I lost my yellow card with the One Word Image (OWI) information at NTPRS. If anyone maybe got it mixed up in their stuff, please send me the cool new information we added to it. I want to do that new stuff this year, but the only new prompt I can remember from the list we made is the one about whether the kid is a superhero or not.
Anyway, that’s not the point. Here’s the point: today it hit me that there is a tremendous, like in “Wow!”, potential in simply combining the Circling that we do with the kids’ in the Circling with Balls activity with the prompt list used when we do the One Word Images (this site/resources/workshop handouts – p. 11).
That’s how complex this idea is, by the way – it’s really simple. All you have to do is start a class in which you are going to circle with balls as usual, but have the One Word Image prompts in your hand. (I always put that list in a plastic folder on colored paper because it is easier to hold (because of the plastic folder) and not lose amidst other papers (because of the colored paper). If I do put it down, I can then find it easily.
So, if you are talking about how Larry repairs cars/is a mechanic because that is what he told you in the Big Circle on the first day of school and what he drew on his card the next day (it must be important to him!), you can then just grab the OWI prompts and go ahead and get ready to double whammy the class with the Circling with Balls circled question process and the One Word Image prompts. How?
Circle normally but then if you feel that drop in energy (because you don’t really care if Larry is a mechanic after Circling kids’ cards all day and your blood sugar is low), then link what you are circling (Larry is a mechanic) to the prompts on the OWI sheet in your hand.
For example, you may be circling normally along with the regular question words and that might lead to a question about whether Larry owns a car or not, and, of course, since he knows to lie to you, he would say yes even though he is fourteen years old and in poverty, and then, following the order of the OWI prompts, you could ask about the car and develop and extend the PQA much more than if you didn’t have these OWI prompts:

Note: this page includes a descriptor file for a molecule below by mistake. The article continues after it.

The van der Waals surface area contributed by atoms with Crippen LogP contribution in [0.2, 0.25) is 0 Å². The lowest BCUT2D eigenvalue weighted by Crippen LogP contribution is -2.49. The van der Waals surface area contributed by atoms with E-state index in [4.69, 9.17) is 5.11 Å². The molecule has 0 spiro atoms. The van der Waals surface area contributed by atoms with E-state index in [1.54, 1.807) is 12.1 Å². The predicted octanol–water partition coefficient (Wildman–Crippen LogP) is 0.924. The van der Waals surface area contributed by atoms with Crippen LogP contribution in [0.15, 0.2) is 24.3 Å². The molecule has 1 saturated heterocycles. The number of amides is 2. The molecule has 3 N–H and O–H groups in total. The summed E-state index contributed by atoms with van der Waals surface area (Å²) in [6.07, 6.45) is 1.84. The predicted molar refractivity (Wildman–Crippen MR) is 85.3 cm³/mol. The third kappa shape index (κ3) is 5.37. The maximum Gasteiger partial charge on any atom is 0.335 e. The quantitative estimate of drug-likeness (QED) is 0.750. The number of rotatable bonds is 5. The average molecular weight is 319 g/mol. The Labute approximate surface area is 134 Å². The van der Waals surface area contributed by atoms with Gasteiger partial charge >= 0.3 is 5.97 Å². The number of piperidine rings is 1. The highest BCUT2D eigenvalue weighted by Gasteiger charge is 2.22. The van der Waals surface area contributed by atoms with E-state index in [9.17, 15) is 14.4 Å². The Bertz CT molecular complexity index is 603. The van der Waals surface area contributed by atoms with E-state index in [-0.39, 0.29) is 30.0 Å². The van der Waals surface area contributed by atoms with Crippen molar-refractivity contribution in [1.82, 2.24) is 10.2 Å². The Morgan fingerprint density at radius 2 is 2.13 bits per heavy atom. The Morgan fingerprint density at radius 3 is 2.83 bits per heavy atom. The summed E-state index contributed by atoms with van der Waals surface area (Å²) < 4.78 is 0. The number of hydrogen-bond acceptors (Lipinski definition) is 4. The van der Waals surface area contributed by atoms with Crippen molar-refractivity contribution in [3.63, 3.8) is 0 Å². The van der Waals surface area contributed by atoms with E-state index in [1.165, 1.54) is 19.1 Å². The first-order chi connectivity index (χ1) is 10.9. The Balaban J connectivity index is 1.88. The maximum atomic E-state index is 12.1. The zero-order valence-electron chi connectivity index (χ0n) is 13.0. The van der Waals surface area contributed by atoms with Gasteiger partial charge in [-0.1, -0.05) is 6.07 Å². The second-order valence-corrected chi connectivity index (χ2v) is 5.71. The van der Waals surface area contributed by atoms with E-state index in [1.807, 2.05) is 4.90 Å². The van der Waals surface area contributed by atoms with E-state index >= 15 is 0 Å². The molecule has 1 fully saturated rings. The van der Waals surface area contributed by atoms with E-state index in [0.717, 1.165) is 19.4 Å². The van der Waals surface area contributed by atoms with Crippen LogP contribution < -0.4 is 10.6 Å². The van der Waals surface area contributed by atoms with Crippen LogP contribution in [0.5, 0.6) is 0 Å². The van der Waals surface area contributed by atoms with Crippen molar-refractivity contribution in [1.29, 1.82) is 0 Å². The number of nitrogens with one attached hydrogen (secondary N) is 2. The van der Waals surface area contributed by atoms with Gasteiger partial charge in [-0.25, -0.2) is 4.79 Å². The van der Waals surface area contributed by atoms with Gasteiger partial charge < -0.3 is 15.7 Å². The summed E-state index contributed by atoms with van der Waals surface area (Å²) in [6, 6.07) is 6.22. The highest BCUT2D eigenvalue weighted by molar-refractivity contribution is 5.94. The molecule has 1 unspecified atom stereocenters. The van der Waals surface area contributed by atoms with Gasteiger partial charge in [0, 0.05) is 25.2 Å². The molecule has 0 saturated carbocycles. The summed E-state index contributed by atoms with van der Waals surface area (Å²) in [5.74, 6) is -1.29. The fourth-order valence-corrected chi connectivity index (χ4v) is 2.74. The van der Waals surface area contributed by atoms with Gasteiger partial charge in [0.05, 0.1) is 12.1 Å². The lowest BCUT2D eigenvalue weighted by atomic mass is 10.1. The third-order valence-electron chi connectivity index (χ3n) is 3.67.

– its quantity
– its size
– its color
– its intelligence level
– rich or poor
– mean or kind
– hair color
– eye color
– other physical characteristics – see TPRS in a Year!, Portrait Physique
– its mood
– where it is
– when this occurred (time, day of the week, etc.)
– superhero or not
One more thing – don’t be in a hurry to leave this PQA. Extend it as far as you can. Stay with Larry. Few people may have ever stayed with Larry in his whole life and now he is not only the best mechanic in the universe (a cause for real celebration because the best mechanic in the universe goes to Abraham Lincoln High School in Denver and is even in our French class!), he also owns the coolest car west of the Mississippi, or in the entire United States (or wherever the class decides together).
Next week – and I will make the following information into a new blog post too because I think it is important – I plan to test out the potential of a new plan to have kids counting each PQA target in the Circling with Balls cards (“Larry is a mechanic”) in the same way that kids count structures in PQA sessions building up to stories. I may even have a kid time me and point at me only when I have circled “Larry is a mechanic” for two minutes. Kids love to time things anyway, right?
So, to restate that (I don’t know if will work, but I’ll try it), I have a kid count how many reps I get on what is on each Circling with Balls cards, and another kid count how long I circle it and point at me when I have done at least two minutes of circling (using the question words combined with the OWI prompts as described above). If I am on roll with Larry and his car, I stay there. This is Dr. Krashen’s Net Hypothesis in action, by the way. Just do it. Make a net of language around Larry and his great car!
Why focus all that repetitive PQA on only Larry? Why stay with him so long? It’s because I refuse to blow what I learned in St. Louis from going to four of Linda Li and Bryce Hedstrom’s five sessions at NTPRS last month. If Linda can circle and personalize the simple fact of someone drinking coffee (Krashen was drinking coffee that morning) for her entire session, then I can at least try that.
One last time: whether you combine Circling with Balls with OWI or not, do not be in a hurry to leave a kid’s card. The extended PQA you do with a kid is like planting seeds in fallow ground – you will reap the rewards all year when those plants, the information you got from each kid during these first few weeks of the year, grow into mature plants. Just keep on circling the same thing (“drinks coffee”) over and over and over and over. That’s what Linda Li does, and I remember thinking to myself during her sessions, “I want to be like this”.
CI and the Research (cont.)
Admins don’t actually read the research. They don’t have time. If or when they do read it, they do not really grasp it. How could